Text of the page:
Jason Isbell was 22 when he first hooked up with the Drive-By Truckers, whose two singer-songwriters had a decade and a half in age on the newcomer. By the time Isbell exited the group a few years later, he had caught up with his bandmates, figuratively at least, with songs that were wise beyond his years. On his three previous solo albums, Isbell charted the same terrain he and the other Truckers frequently explored, one where working-class people whose options were quickly running out in life.

On his fourth record, ‘Southeastern,’ a newly sober and married Isbell turns to the mirror and stares at the man he’s become in the dozen years since his big break. It’s not an easy glance. Life on the road and the lifestyle it encourages hasn’t always been kind to Isbell, who’s grown into one of Americana’s finest songwriters. But it’s an honest life, and Isbell takes comfort in his decisions along the way, even if they haven’t always been the right ones.

“I made it through ‘cause someone knew I was meant for someone,” he sings on the album’s opening track, ‘Cover Me Up,’ finding peace after a decade-plus of struggles (some were his own, some he took on for others). “Girl, leave your boots by the bed / We ain’t leaving this room til someone needs medical help.” It’s a love song that finds solace in companionship and between the sheets – a new dimension for Isbell.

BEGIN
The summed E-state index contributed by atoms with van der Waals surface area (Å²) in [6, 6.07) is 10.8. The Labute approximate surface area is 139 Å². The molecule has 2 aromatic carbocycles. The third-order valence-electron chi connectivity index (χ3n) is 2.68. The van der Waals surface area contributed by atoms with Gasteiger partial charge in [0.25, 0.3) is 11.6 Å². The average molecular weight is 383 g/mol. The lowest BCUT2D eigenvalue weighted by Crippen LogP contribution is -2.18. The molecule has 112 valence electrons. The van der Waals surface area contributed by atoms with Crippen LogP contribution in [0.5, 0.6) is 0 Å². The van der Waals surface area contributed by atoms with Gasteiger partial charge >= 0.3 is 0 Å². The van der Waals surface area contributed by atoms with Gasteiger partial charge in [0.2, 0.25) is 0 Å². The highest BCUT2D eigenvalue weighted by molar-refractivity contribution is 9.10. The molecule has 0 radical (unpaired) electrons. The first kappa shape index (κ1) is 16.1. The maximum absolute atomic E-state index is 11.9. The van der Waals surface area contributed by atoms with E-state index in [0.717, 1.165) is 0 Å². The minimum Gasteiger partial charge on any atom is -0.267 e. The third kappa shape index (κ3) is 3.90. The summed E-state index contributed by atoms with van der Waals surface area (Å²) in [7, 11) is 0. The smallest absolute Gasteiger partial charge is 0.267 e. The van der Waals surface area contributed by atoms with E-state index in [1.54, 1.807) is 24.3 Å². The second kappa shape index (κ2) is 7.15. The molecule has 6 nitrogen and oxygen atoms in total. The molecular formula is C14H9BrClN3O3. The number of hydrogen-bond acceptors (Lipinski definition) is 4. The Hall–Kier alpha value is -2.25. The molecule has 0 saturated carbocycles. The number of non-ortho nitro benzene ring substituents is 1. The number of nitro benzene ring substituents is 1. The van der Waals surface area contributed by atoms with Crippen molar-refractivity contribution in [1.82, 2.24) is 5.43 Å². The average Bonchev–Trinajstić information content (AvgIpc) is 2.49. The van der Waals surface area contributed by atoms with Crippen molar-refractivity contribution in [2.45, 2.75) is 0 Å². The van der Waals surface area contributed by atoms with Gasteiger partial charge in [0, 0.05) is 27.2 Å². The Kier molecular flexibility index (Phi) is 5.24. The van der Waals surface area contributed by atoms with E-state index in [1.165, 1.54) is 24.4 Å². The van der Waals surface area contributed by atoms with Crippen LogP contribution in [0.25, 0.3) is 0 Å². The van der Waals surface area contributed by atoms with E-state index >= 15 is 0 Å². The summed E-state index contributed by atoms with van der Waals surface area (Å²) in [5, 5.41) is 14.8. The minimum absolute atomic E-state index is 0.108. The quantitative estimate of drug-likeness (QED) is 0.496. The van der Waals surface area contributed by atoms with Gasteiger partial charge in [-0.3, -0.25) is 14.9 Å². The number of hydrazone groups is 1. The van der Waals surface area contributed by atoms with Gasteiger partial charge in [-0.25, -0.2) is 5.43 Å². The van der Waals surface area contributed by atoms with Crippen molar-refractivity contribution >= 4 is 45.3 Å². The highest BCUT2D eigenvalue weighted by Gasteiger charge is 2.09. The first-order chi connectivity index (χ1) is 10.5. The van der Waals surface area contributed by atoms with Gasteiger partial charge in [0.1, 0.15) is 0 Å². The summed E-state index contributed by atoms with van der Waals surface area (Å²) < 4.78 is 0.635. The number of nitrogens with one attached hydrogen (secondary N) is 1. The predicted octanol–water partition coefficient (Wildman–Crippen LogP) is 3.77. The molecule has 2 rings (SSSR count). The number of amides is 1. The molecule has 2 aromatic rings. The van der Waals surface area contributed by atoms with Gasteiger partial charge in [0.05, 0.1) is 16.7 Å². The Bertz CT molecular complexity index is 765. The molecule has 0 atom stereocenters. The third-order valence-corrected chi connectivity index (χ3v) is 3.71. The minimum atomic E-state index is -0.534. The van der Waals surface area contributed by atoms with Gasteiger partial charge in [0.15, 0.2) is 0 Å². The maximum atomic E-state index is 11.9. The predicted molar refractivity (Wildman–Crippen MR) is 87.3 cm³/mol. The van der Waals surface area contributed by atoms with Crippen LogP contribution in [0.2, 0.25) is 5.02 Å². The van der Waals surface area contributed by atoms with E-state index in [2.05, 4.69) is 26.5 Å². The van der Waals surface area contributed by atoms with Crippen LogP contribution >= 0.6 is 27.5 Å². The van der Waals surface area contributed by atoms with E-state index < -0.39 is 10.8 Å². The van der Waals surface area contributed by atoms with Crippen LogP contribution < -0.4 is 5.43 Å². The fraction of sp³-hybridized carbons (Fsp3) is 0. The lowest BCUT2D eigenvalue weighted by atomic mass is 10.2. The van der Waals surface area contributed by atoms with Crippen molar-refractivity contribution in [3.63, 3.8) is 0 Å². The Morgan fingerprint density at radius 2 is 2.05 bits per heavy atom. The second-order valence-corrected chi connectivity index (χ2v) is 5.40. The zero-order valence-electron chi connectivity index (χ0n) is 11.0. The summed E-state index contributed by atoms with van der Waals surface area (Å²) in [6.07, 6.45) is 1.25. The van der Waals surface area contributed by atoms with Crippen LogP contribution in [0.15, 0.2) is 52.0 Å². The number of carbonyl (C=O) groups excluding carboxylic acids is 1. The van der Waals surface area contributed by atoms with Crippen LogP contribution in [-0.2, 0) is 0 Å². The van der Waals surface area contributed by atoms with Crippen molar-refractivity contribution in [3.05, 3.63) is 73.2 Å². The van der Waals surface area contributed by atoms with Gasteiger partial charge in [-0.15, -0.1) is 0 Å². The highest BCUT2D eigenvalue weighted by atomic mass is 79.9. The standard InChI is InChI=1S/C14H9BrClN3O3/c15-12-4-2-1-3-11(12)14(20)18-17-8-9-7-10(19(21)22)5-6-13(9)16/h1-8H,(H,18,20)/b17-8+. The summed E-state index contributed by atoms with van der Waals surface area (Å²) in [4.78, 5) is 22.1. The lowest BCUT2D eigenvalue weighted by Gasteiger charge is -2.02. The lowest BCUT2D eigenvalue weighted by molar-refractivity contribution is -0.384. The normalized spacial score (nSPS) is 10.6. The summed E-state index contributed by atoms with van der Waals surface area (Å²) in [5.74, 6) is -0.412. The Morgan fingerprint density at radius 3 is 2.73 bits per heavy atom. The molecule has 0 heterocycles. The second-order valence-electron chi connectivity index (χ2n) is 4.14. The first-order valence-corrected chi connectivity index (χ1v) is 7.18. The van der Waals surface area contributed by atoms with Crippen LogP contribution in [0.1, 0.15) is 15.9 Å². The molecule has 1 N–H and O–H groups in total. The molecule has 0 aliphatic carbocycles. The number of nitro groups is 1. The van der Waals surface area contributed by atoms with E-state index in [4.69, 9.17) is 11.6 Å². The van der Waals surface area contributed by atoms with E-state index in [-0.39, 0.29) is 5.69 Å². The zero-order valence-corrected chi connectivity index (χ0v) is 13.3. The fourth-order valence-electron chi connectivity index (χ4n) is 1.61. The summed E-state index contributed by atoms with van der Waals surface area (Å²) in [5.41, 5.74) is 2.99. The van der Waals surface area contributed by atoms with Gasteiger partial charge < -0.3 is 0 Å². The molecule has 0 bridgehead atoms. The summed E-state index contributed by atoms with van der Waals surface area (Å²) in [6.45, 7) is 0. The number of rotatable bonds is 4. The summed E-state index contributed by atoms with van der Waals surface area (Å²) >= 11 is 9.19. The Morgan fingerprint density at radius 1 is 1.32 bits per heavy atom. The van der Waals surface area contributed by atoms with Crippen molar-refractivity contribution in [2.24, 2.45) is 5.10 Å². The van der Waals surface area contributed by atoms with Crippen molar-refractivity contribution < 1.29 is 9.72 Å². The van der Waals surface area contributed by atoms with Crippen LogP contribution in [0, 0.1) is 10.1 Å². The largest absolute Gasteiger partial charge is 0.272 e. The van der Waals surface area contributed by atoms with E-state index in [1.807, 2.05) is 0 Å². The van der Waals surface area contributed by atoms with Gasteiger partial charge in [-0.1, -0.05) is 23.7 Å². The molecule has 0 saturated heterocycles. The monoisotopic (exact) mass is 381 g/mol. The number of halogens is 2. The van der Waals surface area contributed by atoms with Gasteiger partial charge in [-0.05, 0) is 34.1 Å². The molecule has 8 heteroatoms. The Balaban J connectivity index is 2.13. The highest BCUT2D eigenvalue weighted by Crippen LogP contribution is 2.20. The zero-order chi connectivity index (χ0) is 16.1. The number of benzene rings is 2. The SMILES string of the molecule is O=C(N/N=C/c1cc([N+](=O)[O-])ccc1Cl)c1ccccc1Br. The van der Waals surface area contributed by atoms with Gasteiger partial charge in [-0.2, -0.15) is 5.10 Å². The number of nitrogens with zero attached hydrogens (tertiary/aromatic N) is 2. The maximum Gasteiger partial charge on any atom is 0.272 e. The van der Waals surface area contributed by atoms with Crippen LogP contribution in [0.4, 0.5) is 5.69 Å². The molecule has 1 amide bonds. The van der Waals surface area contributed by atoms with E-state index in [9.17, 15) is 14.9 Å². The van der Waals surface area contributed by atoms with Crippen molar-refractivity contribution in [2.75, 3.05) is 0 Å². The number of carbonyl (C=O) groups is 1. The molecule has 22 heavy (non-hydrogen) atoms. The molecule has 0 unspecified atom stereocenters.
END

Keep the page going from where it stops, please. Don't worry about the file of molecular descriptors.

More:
And while it’s nice to hear Isbell enjoying himself – in the past, he occasionally has come off like a fiftysomething grump in a twentysomething body – ‘Southeastern’ lacks the passion of his best work, even with the love and happiness that seeps into many of the album’s songs. Isbell connects better with bruised and battered souls than he does with his own heart.

Plus, the stripped-down arrangements of many of the songs prevent ‘Southeastern’ to build the momentum of his work with the 400 Unit, his backing band on the past couple of records. The record’s best songs -- ‘Flying Over Water,’ ‘Super 8’ -- are plugged-in and electric. And they crackle in the setting. Isbell sums up the album’s predicament in ‘Stockholm’: “Ships in the harbor and birds on the bluff don’t move an inch when their anchor goes up / The difference with me is I’m falling in love.” And it’s a big enough difference that it matters at times.